In addition, the discussion itself is quite politicized. I can understand this emotionally because as the war continues, cases of collaboration become known and are very painfully perceived. But if we try to move this emotional background and analyze it rationally, I would say that, in my opinion, there are not enough grounds for a complete ban. Also, the deputies who discuss it do not always understand what is being said, because one of the active sympathizers of the draft law, when asked: “Why do you ban the entire church, although there are only 68 criminal cases?” (relative to the size of the church itself, this is quite a few) answered that, if we give the appropriate powers to the law enforcement officers, then these cases will be “not 68, but 60-80 thousand, or at least 6-8 thousand in just one region” (I quote from memory). This statement is based on a rather serious misunderstanding of the area, which the parliamentarians are trying to regulate: as I said, in total, the priests of the Ukrainian Orthodox Church, which is connected to the Moscow Patriarchate, are approximately a little over 10,000 in the whole of Ukraine. In general, this discussion has already gone beyond simply discussing the problem of choosing between religious freedom and national security and establishing a balance between these spheres. It moved on to a discussion of identity, questions of whether there can be a church in Ukraine that has or had such a long relationship with Russia, and whether these priests can be allowed to operate in the religious field of Ukraine when some of them clearly have pro-Russian views or at least prefer to maintain contact with the Russian Orthodox Church, which openly supports and blesses the aggressive war against Ukraine? At the same time, many priests have an active pro-Ukrainian position; they support the military and displaced and impoverished people. It is also part of the bigger picture.

A political discussion is a totally acceptable thing. A discussion of the Ukrainian Orthodox Church in the Ukrainian state society is fully justified. Still, in my opinion, when it comes to legal solutions, a complete ban on the church will be an inadequate and, equally important, ineffective solution. The state’s policy should be more balanced and thought out.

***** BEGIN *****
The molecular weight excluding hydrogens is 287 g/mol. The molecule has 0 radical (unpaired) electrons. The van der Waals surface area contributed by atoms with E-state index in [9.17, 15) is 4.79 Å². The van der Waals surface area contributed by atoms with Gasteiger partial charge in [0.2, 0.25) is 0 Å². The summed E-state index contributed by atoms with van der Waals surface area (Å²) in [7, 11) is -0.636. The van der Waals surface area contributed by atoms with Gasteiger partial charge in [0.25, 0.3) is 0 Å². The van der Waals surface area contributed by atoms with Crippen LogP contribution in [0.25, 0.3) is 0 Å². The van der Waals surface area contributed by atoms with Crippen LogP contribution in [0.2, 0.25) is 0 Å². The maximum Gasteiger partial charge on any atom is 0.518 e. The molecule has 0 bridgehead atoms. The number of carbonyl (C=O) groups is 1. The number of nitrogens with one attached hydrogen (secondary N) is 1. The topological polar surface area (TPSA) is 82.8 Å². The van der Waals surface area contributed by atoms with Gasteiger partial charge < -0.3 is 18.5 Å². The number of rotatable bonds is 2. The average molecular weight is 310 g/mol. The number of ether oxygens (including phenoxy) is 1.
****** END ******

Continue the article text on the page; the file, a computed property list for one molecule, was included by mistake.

“This discussion has already gone far beyond a simple discussion of the balance of religious freedom and national security.”

Please tell us about draft law No. 8371. How do you feel about it?

I think that this draft law is primarily a response to the request of Ukrainian society (not only its religious part) regarding the state’s response to the collaboration by the priests of the Ukrainian Orthodox Church, as well as the ambiguous attitude of this church and its leaders to the war with Russia, especially before the beginning full-scale aggression. That is, there is an expectation in society that the state will do something about it. Therefore, the President publicly announced it and then, based on the decision of the National Security and Defense Council, obliged the government to develop a corresponding draft law. According to the government’s draft law, a court order should ban religious organizations connected to centers of influence in Russia. Churches in Ukraine do not constitute a single legal entity. The Ukrainian Orthodox Church, which we are talking about because the draft law concerns it, constitutes a cloud of legal entities, where each parish, monastery, educational institution, etc., are separate legal entities. And, based on what has now been approved, first, an order on the elimination of these ties (with Russia, — ed.) is issued, and then, if they are not eliminated, the state authorities will apply to the court with a lawsuit to terminate the registration of such religious organizations.

“This draft law is a response to the request of Ukrainian society regarding the collaboration of the Ukrainian Orthodox Church priests, as well as their ambiguous attitude to the war with Russia.”

Previously, there were alternative draft laws. What are they about?

This draft law contains a relatively moderate version of the regulations because the previous ones, introduced in March 2022, provided for an automatic legal ban. According to them, all religious entities related to religious organizations in Russia should be subject to an automatic ban.